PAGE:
Our Aircraft’s History
Martin B-26 “Marauder” (S/N 40-1459; MSN 99) ~ Our Marauder was built at the Glenn L. Martin Company factory in Baltimore, Maryland and delivered to the US Army Air Force on June 30, 1941. She was one of the first 100 built (#99). Here is her very short “flying” history:
- October 1941 – Sacramento Air Depot, California for Winterization
- January 1942 – 77th Bombardment Squadron, 4th Air Force, Elmendorf Field, Alaska. On her way to its first assignment, she crashed, en route to Alaska, near Smith River, British Columbia, Canada on January 16, 1942, with the crew being rescued on January 19.
- February 1942 – Aircraft is abandoned in place. Listed as “Condemned per Budget Report” on February 17.
- April 1942 – Army Air Force salvage teams remove engines, landing gear, radio equipment, and radios from wreck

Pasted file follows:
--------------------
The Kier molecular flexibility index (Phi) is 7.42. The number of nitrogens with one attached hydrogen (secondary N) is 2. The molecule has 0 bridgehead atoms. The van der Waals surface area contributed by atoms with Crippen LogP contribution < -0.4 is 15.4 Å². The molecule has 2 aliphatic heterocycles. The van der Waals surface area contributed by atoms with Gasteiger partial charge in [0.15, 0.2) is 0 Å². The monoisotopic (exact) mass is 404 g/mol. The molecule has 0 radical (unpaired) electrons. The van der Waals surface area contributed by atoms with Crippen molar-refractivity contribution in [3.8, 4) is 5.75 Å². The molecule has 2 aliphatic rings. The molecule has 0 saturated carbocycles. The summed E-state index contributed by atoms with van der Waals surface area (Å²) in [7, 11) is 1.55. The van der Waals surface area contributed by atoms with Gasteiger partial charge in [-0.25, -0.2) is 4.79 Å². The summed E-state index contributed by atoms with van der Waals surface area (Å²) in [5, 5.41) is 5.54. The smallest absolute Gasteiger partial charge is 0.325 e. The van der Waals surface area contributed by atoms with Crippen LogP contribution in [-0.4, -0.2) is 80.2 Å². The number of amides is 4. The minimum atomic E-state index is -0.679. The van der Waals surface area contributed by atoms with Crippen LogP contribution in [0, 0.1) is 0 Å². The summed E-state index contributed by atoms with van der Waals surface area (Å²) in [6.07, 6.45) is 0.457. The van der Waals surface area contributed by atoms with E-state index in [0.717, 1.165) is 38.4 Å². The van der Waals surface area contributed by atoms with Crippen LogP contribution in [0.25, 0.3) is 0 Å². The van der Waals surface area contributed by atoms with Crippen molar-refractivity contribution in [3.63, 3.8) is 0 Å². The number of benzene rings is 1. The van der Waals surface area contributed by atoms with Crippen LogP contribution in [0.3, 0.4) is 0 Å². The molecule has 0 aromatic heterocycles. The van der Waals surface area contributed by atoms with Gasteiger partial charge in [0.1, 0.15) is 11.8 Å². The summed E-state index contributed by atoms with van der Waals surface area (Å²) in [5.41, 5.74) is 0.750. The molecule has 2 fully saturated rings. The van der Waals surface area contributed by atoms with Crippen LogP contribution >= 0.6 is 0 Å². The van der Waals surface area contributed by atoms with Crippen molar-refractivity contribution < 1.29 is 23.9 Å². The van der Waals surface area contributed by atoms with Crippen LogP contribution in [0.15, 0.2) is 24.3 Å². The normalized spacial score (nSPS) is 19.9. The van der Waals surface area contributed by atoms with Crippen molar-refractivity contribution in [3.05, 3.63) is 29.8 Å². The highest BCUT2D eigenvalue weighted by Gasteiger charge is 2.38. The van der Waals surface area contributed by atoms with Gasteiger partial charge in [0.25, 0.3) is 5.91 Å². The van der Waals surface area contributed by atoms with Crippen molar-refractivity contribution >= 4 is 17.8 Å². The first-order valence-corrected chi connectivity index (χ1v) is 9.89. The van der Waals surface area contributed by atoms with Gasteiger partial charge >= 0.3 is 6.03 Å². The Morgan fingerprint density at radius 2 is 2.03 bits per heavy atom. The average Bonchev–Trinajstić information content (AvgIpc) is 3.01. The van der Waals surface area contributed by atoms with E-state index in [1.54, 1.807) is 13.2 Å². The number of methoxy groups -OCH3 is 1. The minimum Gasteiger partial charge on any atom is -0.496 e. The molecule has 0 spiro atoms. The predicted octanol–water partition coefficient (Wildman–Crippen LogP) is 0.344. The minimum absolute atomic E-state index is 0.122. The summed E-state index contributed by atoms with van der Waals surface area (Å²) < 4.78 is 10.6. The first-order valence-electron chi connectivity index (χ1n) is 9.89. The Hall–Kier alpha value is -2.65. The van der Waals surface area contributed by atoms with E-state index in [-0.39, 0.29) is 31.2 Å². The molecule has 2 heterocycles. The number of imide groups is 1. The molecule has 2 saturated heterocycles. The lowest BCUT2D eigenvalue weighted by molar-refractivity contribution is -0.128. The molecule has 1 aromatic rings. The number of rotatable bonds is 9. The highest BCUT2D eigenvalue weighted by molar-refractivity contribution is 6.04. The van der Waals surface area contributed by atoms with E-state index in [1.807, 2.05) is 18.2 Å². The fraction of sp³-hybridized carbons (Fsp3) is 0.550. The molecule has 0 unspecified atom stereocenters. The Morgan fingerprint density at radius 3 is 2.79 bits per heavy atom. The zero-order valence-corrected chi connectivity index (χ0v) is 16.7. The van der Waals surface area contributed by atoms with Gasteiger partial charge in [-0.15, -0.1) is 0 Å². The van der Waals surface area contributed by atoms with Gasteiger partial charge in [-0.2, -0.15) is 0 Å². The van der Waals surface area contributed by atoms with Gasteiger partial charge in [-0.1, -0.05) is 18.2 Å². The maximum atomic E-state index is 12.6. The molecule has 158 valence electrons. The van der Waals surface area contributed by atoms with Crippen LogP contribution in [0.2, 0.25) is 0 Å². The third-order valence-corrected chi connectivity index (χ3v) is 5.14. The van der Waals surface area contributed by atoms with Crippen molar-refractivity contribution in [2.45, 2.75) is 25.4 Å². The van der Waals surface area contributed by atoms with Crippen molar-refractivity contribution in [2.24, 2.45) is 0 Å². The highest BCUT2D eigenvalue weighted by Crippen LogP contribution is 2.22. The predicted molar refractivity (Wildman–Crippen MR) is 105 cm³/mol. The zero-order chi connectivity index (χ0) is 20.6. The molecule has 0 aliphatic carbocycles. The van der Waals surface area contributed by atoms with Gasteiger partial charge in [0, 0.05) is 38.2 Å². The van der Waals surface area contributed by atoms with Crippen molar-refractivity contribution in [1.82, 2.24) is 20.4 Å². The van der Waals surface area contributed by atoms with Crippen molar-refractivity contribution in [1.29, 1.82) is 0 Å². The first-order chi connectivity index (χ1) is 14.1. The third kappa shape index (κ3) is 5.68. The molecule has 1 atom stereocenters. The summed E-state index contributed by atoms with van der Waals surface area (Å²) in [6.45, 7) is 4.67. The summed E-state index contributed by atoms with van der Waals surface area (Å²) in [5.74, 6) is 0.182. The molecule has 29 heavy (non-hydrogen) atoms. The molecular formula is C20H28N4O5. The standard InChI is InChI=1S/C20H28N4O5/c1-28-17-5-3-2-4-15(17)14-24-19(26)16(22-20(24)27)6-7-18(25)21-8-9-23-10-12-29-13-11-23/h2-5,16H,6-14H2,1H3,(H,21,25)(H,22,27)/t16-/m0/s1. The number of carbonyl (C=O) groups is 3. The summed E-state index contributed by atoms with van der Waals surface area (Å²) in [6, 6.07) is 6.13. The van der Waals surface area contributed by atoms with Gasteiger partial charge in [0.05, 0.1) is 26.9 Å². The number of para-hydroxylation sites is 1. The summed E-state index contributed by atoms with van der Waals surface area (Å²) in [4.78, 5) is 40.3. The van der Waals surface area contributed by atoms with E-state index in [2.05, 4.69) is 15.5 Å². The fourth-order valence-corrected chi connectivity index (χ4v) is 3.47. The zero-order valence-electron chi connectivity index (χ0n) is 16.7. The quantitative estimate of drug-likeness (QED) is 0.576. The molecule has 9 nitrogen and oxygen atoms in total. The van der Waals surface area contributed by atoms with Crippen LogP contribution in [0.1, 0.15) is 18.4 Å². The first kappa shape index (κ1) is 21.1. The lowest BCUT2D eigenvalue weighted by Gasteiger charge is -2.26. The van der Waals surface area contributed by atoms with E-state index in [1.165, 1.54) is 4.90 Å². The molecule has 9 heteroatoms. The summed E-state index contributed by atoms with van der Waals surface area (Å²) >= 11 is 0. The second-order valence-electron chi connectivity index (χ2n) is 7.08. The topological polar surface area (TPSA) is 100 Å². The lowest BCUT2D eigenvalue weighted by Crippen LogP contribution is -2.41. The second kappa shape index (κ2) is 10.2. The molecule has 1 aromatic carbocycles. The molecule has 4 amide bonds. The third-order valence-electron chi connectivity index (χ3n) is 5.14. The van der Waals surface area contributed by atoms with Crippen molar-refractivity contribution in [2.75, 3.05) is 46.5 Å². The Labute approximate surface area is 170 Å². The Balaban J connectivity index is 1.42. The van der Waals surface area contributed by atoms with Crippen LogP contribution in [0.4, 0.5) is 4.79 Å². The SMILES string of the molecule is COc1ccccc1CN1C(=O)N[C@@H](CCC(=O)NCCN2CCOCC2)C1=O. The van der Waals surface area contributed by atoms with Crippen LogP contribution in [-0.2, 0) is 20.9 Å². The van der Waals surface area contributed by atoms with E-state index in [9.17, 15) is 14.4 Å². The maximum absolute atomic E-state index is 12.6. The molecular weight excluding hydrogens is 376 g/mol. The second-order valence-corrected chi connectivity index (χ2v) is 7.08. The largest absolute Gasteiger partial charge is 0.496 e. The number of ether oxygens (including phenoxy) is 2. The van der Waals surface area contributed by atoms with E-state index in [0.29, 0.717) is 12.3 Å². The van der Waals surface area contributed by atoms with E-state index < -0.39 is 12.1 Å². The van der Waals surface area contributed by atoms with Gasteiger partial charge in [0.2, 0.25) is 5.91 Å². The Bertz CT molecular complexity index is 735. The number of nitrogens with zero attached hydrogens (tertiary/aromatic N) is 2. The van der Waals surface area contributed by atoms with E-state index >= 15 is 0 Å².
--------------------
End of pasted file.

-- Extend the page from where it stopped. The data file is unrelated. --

- September 1971 – Recovery started by Military Aircraft Restoration Corporation (MARC), Chino California and placed in storage.
MAPS Air Museum undertakes its biggest challenge in its short life by obtaining the B-26 from MARC on indefinite loan in August 1994. Over 14000+ hours have went into her restoration. She is currently maintained and occasionally tweaked by Crew Chief Dave Pawski.
- Role: Medium Bomber
- Manufacturer: Martin Company
- First Flight: November 25, 1940
- Introduction: 1941
- Produced: 1941-1945
- Built: 5,288
- Unit cost: $102,659/B-26A
- Crew: 7 (2 pilots, bombardier/radio operator, navigator/radio operator, 3 gunners)
- Length: 58 ft 3 in
- Wingspan: 71 ft
- Height: 21 ft 6 in
- Empty weight: 24,000 lb
- Loaded weight: 37,000 lb
- Engines: 2 x Pratt & Whitney R-2800-43 radials, 2,000-2,200 hp each
- Max speed: 287 mph at 5,000 ft
- Cruise speed: 216 mph
- Combat radius: 1,150 mi
- Ferry range: 2,850 mi
- Service ceiling: 21,000 ft
- Guns: 12 x .50 in. Browning machine guns
- Bombs: 4,000 lbs
Museum display note: Our B-26 has nose art of “Charlys Jewel”. (Additional information to follow)
Replaced the: Douglas B-18 “Bolo”
Replaced by: North American B-25 “Mitchell”